How to Buy Bitcoin With a Credit Card
Investors should consider that platforms may charge higher transaction fees for certain funding options. While you may purchase BTC with a credit card, we strenuously advise against it. That’s because credit card transaction fees on crypto exchanges often run high.
In addition, if you use a credit card to buy cryptocurrency, it generally will count as a cash advance and be subject to a higher interest rate than you pay on regular charges. Moreover, taking on debt to buy volatile investments is extremely risky.
It’s generally advisable to pay for cryptocurrency purchases with cash, or with another crypto you own.
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How Much Bitcoin Should I Buy?
Experts generally agree that cryptocurrencies shouldn’t make up more than 5% of your portfolio. Given its position as the first and largest cryptocurrency, Bitcoin could easily be a sizable portion of those holdings.
There are many reasons why experts believe Bitcoin and other cryptos should only be a small percentage of any investor’s portfolio. One reason is that although cryptocurrencies have been lucrative for some long-term investors and still suffer from extreme volatility.
Store Your BTC
The crypto exchange you use probably has an integrated Bitcoin wallet or at least a preferred partner where you can safely hold your BTC. Some people, however, do not feel comfortable leaving their crypto connected to the internet—a “hot wallet”—where hackers may more easily steal it.
However, many major exchanges have private insurance to reimburse clients if this happens. BTC can be stored in several ways, whether with online or offline storage:
- Hardware Wallets. A hardware device stores the private keys to your assets and allows you to interact with the wallet without exposing your data. Trezor and Ledger are examples of hardware wallets that support BTC.
- Offline storage. Sometimes referred to as “cold storage” or a “cold wallet,” it is considered a safe way to store BTC because this type of storage isn’t accessible via an internet connection. You can keep your crypto on paper using a paper wallet—this will generate a public key and private key for your crypto.
- Software Wallets. Desktop wallets, considered “hot” wallets, are programs downloaded to store your crypto asset. There are also mobile wallets that interface with managing crypto assets. Trust Wallet is an example of a mobile wallet where you can store BTC.
- Crypto Exchanges. Many exchanges that trade BTC will let you store your crypto with their wallets. These crypto exchanges include Coinbase or eToro, to name a couple.
What Can You Buy With Bitcoin?
Once converted from Bitcoin to a fiat currency, Bitcoin users can use their cash to purchase anything they want.
As far as using BTC directly for payments, those options are much more limited. However, here’s a list of a few of the major retailers who do accept Bitcoin as a form of payment:
- Microsoft: This Big Tech company accepts Bitcoin payments at their Xbox store.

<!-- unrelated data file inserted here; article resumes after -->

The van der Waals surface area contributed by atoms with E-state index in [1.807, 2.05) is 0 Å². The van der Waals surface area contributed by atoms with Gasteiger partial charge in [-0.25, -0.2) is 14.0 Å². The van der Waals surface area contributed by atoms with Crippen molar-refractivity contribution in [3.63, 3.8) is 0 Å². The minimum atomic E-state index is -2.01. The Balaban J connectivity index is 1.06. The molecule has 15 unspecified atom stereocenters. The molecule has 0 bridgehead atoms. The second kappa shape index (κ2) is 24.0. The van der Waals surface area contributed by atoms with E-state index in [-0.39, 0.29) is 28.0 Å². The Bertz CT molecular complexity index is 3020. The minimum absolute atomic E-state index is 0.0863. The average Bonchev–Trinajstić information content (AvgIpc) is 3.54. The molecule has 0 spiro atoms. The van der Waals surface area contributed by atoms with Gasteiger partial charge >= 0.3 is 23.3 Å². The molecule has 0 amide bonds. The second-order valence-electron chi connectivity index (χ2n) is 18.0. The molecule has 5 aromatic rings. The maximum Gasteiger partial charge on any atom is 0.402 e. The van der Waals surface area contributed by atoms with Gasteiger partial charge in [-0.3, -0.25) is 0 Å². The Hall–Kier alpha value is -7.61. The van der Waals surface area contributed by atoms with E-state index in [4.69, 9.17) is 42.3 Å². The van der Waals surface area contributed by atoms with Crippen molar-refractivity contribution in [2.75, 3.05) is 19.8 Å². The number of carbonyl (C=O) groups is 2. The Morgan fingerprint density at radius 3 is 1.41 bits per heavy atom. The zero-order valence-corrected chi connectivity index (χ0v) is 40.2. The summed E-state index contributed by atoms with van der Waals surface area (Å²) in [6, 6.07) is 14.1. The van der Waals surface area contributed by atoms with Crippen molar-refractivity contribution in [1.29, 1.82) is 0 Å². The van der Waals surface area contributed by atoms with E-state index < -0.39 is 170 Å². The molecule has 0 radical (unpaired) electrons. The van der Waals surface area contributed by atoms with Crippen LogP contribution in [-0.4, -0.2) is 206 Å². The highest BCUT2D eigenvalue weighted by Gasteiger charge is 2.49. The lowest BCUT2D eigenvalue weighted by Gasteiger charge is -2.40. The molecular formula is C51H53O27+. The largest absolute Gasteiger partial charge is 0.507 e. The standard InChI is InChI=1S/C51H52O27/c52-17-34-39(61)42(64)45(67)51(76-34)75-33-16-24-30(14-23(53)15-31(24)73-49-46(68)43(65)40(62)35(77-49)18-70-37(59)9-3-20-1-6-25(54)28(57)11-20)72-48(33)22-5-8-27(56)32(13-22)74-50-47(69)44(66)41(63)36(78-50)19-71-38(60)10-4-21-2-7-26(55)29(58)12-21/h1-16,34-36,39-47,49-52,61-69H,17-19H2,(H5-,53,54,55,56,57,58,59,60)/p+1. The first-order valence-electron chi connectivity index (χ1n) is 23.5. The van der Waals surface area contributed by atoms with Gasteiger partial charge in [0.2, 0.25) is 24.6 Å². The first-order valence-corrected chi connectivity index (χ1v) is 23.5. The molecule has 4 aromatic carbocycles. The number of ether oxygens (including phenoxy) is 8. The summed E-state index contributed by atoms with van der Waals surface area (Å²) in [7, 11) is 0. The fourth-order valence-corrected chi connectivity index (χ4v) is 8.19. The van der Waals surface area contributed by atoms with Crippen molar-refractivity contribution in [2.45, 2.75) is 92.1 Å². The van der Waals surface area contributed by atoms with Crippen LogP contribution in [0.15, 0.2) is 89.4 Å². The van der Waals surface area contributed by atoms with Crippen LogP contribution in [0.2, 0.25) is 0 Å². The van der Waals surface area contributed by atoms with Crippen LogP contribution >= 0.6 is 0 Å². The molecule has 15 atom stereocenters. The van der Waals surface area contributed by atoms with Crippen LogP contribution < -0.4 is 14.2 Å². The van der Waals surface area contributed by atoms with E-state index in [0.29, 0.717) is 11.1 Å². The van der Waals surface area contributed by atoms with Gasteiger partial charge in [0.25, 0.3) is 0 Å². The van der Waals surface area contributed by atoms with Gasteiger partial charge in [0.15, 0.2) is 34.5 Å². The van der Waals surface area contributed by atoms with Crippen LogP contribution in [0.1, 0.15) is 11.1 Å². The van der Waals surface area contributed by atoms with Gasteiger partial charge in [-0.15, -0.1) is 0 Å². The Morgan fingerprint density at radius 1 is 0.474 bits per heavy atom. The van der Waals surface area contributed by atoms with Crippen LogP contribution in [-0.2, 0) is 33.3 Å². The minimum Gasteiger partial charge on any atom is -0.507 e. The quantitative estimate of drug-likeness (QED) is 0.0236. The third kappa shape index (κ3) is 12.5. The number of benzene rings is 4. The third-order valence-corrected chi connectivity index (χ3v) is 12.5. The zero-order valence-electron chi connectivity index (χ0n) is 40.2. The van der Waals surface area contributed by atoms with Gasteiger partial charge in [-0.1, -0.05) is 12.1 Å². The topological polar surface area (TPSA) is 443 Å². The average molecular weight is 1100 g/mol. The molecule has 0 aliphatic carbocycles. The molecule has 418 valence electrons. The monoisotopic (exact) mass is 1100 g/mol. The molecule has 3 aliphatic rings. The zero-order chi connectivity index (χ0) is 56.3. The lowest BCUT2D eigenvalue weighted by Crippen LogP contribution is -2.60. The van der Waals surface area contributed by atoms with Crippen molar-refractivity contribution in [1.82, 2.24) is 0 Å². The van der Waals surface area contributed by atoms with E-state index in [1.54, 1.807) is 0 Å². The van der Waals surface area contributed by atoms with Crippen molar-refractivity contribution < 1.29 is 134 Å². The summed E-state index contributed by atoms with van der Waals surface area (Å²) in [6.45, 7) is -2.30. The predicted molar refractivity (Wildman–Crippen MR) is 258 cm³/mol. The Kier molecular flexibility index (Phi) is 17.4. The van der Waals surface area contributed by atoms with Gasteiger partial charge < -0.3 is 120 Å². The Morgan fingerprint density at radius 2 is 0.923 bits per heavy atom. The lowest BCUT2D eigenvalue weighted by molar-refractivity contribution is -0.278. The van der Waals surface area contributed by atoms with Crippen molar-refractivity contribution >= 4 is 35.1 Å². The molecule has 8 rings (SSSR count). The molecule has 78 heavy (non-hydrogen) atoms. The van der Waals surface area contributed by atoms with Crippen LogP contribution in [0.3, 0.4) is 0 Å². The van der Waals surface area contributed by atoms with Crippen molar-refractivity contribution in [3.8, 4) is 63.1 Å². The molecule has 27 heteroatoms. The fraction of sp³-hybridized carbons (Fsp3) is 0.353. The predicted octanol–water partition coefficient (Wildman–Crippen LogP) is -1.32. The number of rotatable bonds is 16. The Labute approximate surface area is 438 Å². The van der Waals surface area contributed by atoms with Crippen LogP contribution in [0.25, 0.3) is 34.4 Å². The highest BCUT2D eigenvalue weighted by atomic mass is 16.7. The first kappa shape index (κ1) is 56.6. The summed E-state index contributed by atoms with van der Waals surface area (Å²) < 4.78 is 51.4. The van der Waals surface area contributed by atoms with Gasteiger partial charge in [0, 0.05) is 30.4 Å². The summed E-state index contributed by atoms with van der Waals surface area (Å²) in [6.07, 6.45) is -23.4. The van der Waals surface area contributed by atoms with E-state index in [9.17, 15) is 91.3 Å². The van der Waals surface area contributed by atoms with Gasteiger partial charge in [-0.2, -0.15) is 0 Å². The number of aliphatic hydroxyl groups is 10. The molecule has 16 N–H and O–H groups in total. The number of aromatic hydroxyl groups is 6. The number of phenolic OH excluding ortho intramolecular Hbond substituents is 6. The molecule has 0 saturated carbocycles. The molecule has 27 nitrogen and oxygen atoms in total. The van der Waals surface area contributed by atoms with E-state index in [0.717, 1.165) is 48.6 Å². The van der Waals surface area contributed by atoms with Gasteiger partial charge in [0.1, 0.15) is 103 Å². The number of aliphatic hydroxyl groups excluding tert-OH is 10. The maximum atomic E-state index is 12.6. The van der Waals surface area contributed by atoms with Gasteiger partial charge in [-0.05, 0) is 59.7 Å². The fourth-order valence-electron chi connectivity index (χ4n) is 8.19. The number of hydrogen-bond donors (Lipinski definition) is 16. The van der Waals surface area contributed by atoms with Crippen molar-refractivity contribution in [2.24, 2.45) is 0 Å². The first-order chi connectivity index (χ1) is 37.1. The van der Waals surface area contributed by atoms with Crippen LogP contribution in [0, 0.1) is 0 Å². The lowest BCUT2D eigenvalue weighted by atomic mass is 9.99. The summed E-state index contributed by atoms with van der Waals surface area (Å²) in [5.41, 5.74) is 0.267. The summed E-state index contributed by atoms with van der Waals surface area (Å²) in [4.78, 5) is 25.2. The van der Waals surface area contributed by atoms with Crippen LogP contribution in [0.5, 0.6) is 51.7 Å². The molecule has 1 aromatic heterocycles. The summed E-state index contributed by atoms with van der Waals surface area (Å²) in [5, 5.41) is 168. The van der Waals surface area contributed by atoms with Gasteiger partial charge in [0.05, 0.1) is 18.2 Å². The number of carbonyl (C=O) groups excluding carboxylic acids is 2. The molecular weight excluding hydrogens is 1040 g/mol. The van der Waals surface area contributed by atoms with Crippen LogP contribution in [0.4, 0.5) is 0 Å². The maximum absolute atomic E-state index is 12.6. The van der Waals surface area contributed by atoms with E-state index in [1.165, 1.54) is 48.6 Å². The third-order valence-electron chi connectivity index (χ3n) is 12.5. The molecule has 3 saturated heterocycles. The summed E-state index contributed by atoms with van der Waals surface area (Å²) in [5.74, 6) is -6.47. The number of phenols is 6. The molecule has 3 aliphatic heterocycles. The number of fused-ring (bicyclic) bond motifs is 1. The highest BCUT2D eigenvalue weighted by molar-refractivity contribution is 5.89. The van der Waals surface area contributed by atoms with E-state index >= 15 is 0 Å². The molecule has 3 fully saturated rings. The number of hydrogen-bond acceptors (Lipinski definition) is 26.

- Overstock: The American retailer has a cryptocurrency payment button, which includes Bitcoin, on the company’s checkout page.
- Starbucks: The national coffeehouse doesn’t accept Bitcoin directly in stores but will accept Bitcoin payments through a partnership with the Bakkt app.
- Whole Foods: The supermarket company accepts Bitcoin payments via the Spedn app.
Should I Invest in Bitcoin?
When Bitcoin’s price goes to the moon, investing in the popular cryptocurrency can be tempting. But while it has the potential to be a lucrative investment, you should be cautious: It’s an incredibly volatile purchase, and experts don’t recommend you allocate a large percentage to this risky asset class.
If you’re unsure whether investing in Bitcoin or other cryptocurrencies is a good idea for your needs, consider meeting with a financial planner who can help you figure out where cryptocurrencies fit into your investment strategy.
|THE FIRST PURCHASE MADE WITH BITCOIN|
|Everyone was talking about one thing this weekend: the first purchase made with Bitcoin.|
|You see, someone went down the Internet’s rabbit hole and found a post on the BitcoinTalk forum from 2010.|
|In the post, a user named Sabunir put up a JPEG desktop background up for sale.|
|The price? 500 BTC.|
|At the time, 500 BTC was worth a whopping $1. Today, that’s worth ~$13.4 MILLION (!!)|
|Here’s the original post:|
|This is cool for 2 reasons:|
|1/ It’s the first recorded purchase made with Bitcoin.|
|This post was 5 months before the famous Bitcoin Pizza transaction where a guy bought 2 pizzas for 10,000 BTC, worth ~$271M at today’s prices.|
|(Unfortunately, it was Papa John’s pizza too. Yuck.)|
|2/ Satoshi helped facilitate the Bitcoin JPEG sale.|
|Some Bitcoin users have been upset with the rise of Ordinals (AKA Bitcoin NFTs) and have claimed that it wasn’t part of Satoshi’s vision…|
|Well, looks like that might be wrong.|
|Satoshi actually helped broker the first JPEG deal using Bitcoin. Oh, how the tables have turned…|